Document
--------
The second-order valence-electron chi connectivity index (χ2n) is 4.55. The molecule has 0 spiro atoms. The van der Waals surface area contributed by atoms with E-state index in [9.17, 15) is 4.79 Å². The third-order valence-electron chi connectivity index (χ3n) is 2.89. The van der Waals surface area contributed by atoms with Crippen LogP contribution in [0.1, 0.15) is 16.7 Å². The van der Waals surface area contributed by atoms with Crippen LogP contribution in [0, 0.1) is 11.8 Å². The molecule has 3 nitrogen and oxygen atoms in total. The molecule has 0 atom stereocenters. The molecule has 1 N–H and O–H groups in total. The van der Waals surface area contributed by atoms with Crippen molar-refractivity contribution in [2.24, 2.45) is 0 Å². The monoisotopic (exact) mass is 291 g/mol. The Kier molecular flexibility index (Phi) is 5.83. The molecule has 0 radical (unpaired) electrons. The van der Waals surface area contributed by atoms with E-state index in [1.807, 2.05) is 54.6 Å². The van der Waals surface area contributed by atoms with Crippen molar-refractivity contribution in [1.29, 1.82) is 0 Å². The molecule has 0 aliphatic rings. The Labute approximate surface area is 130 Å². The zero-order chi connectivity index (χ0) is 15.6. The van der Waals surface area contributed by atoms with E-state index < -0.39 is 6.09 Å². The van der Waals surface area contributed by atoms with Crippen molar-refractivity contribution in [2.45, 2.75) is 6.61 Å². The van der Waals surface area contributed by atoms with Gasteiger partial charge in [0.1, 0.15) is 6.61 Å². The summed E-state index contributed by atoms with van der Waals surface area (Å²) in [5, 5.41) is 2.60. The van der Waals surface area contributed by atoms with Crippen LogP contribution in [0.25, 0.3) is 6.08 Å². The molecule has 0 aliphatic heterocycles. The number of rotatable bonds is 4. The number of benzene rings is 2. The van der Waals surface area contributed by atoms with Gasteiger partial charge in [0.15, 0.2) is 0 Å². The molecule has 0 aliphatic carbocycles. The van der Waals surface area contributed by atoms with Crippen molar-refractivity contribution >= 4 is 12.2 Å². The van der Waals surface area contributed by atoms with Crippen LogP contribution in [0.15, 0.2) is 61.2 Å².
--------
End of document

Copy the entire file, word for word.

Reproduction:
The second-order valence-electron chi connectivity index (χ2n) is 4.55. The molecule has 0 spiro atoms. The van der Waals surface area contributed by atoms with E-state index in [9.17, 15) is 4.79 Å². The third-order valence-electron chi connectivity index (χ3n) is 2.89. The van der Waals surface area contributed by atoms with Crippen LogP contribution in [0.1, 0.15) is 16.7 Å². The van der Waals surface area contributed by atoms with Crippen LogP contribution in [0, 0.1) is 11.8 Å². The molecule has 3 nitrogen and oxygen atoms in total. The molecule has 0 atom stereocenters. The molecule has 1 N–H and O–H groups in total. The van der Waals surface area contributed by atoms with Crippen molar-refractivity contribution in [2.24, 2.45) is 0 Å². The monoisotopic (exact) mass is 291 g/mol. The Kier molecular flexibility index (Phi) is 5.83. The molecule has 0 radical (unpaired) electrons. The van der Waals surface area contributed by atoms with E-state index in [1.807, 2.05) is 54.6 Å². The van der Waals surface area contributed by atoms with Crippen molar-refractivity contribution in [1.29, 1.82) is 0 Å². The molecule has 0 aliphatic rings. The Labute approximate surface area is 130 Å². The zero-order chi connectivity index (χ0) is 15.6. The van der Waals surface area contributed by atoms with E-state index < -0.39 is 6.09 Å². The van der Waals surface area contributed by atoms with Crippen molar-refractivity contribution in [2.45, 2.75) is 6.61 Å². The van der Waals surface area contributed by atoms with Gasteiger partial charge in [0.1, 0.15) is 6.61 Å². The summed E-state index contributed by atoms with van der Waals surface area (Å²) in [5, 5.41) is 2.60. The van der Waals surface area contributed by atoms with Crippen LogP contribution in [0.25, 0.3) is 6.08 Å². The molecule has 0 aliphatic heterocycles. The number of rotatable bonds is 4. The number of benzene rings is 2. The van der Waals surface area contributed by atoms with Gasteiger partial charge in [0.15, 0.2) is 0 Å². The molecule has 0 aliphatic carbocycles. The van der Waals surface area contributed by atoms with Crippen molar-refractivity contribution >= 4 is 12.2 Å². The van der Waals surface area contributed by atoms with Crippen LogP contribution in [0.15, 0.2) is 61.2 Å².